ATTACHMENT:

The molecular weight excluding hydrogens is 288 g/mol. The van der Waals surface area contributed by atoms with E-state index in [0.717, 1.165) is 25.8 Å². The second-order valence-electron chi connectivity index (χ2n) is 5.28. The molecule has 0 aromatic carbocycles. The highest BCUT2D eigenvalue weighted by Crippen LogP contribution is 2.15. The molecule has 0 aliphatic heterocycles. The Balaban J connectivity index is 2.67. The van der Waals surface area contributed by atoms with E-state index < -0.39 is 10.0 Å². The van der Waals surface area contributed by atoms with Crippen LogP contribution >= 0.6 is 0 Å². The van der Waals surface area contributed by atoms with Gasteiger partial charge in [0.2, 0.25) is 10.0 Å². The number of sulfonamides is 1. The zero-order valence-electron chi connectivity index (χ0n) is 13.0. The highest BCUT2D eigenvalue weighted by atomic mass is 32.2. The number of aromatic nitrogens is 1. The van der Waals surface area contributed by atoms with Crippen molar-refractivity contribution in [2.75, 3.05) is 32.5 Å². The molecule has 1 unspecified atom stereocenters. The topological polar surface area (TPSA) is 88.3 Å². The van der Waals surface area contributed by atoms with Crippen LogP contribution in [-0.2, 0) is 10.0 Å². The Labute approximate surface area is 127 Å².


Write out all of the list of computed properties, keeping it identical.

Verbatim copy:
The molecular weight excluding hydrogens is 288 g/mol. The van der Waals surface area contributed by atoms with E-state index in [0.717, 1.165) is 25.8 Å². The second-order valence-electron chi connectivity index (χ2n) is 5.28. The molecule has 0 aromatic carbocycles. The highest BCUT2D eigenvalue weighted by Crippen LogP contribution is 2.15. The molecule has 0 aliphatic heterocycles. The Balaban J connectivity index is 2.67. The van der Waals surface area contributed by atoms with E-state index < -0.39 is 10.0 Å². The van der Waals surface area contributed by atoms with Crippen LogP contribution >= 0.6 is 0 Å². The van der Waals surface area contributed by atoms with Gasteiger partial charge in [0.2, 0.25) is 10.0 Å². The number of sulfonamides is 1. The zero-order valence-electron chi connectivity index (χ0n) is 13.0. The highest BCUT2D eigenvalue weighted by atomic mass is 32.2. The number of aromatic nitrogens is 1. The van der Waals surface area contributed by atoms with Crippen molar-refractivity contribution in [2.75, 3.05) is 32.5 Å². The molecule has 1 unspecified atom stereocenters. The topological polar surface area (TPSA) is 88.3 Å². The van der Waals surface area contributed by atoms with Crippen LogP contribution in [-0.2, 0) is 10.0 Å². The Labute approximate surface area is 127 Å².